Intent to Build Hepatitis C Treatment Capacity Within Family Medicine Residencies: A Nationwide Survey of Program Directors: A CERA Study

Camille Webb Camminati, Aditya Simha, N. Randall Kolb, Ramakrishna Prasad

Research output: Contribution to journalArticle

4 Citations (Scopus)

Abstract

BACKGROUND AND OBJECTIVES: In the current interferon-free era, family medicine is in a unique position to deliver hepatitis C (HCV) treatment with adequate training. Little is known about attitudes of family medicine program directors (PDs) toward capacity building within their residency programs. We report the results of a nationwide survey of family medicine PDs to examine these attitudes.

METHODS: This study was part of a CERA (Council of Academic Family Medicine Educational Research Alliance) omnibus survey administered to family medicine PDs between February 2015 and March 2015. Attitudes were assessed using a Likert scale ranging from 1=strongly disagree to 6=strongly agree.

RESULTS: We surveyed 452 physicians, with 273 responses (response rate 61%). The majority of PDs (78%) believed that chronic HCV represented a significant problem for primary care, and 61.9% believed their program should take steps to build capacity in HCV treatment. There was no effect of regional HCV prevalence, residency program context, or PD characteristics on intent to build capacity.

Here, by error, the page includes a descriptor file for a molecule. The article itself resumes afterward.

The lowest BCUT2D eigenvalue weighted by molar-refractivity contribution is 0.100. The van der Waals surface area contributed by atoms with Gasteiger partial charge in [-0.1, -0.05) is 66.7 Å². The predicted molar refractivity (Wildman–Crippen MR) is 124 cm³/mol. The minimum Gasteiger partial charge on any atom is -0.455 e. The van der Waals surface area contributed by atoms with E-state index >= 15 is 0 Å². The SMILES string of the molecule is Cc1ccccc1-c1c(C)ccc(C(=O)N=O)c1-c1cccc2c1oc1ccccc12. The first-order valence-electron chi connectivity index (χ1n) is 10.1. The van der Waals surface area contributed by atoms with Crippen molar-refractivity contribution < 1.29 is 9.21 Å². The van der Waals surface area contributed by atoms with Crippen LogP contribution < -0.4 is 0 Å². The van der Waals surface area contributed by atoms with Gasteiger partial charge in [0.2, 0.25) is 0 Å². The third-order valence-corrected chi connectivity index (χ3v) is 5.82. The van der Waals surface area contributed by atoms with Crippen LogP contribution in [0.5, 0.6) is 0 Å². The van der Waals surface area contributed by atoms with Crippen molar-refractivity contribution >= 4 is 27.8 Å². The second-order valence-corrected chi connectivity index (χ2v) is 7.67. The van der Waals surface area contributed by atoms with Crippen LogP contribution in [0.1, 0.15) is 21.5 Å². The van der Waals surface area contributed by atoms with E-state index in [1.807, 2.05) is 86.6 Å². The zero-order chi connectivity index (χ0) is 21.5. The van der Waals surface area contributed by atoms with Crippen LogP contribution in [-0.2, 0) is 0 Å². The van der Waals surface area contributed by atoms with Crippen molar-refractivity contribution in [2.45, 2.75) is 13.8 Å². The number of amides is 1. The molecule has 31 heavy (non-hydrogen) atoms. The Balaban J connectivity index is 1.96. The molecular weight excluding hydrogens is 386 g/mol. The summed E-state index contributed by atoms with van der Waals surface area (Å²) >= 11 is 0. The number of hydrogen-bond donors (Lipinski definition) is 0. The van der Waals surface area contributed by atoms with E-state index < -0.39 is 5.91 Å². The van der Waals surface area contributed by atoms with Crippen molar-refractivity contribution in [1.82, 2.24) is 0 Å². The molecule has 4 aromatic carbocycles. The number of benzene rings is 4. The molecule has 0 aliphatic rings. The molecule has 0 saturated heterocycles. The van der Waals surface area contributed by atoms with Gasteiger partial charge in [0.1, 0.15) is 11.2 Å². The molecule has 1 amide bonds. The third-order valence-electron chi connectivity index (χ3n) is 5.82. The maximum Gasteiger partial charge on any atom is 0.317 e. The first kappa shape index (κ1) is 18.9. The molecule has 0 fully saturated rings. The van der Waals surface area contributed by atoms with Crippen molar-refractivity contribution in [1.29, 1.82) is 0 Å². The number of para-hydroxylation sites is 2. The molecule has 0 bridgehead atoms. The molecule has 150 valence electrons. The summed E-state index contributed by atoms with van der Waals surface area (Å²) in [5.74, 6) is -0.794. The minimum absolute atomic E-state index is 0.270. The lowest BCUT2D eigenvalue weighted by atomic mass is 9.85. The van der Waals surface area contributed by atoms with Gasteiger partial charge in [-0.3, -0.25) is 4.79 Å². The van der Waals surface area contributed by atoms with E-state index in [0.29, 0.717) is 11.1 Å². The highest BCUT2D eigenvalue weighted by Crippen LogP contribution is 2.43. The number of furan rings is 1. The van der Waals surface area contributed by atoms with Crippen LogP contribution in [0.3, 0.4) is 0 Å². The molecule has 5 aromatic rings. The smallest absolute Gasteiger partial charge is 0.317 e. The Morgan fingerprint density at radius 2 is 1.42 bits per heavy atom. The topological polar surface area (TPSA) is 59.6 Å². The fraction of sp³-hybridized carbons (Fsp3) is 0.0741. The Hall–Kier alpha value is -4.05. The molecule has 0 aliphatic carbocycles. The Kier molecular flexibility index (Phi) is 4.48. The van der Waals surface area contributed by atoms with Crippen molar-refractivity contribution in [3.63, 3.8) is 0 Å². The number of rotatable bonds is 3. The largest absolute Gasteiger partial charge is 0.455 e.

CONCLUSIONS: This is the first report to examine PDs intent to build capacity in HCV treatment in this interferon-free, direct antiviral era. Our findings highlight a historic opportunity to train family physicians and position them on the frontline as HCV treatment providers.

Original languageEnglish (US)
Pages (from-to)631-634
Number of pages4
JournalFamily medicine
Volume48
Issue number8
StatePublished - Sep 1 2016
Externally publishedYes

Fingerprint

Hepatitis C
Internship and Residency
Medicine
Interferons
Capacity Building
Therapeutics
Family Physicians
Antiviral Agents
Primary Health Care
Surveys and Questionnaires
Physicians
Research

ASJC Scopus subject areas

  • Family Practice

Cite this

Intent to Build Hepatitis C Treatment Capacity Within Family Medicine Residencies : A Nationwide Survey of Program Directors: A CERA Study. / Webb Camminati, Camille; Simha, Aditya; Kolb, N. Randall; Prasad, Ramakrishna.

In: Family medicine, Vol. 48, No. 8, 01.09.2016, p. 631-634.

Research output: Contribution to journalArticle

Webb Camminati, Camille ; Simha, Aditya ; Kolb, N. Randall ; Prasad, Ramakrishna. / Intent to Build Hepatitis C Treatment Capacity Within Family Medicine Residencies : A Nationwide Survey of Program Directors: A CERA Study. In: Family medicine. 2016 ; Vol. 48, No. 8. pp. 631-634.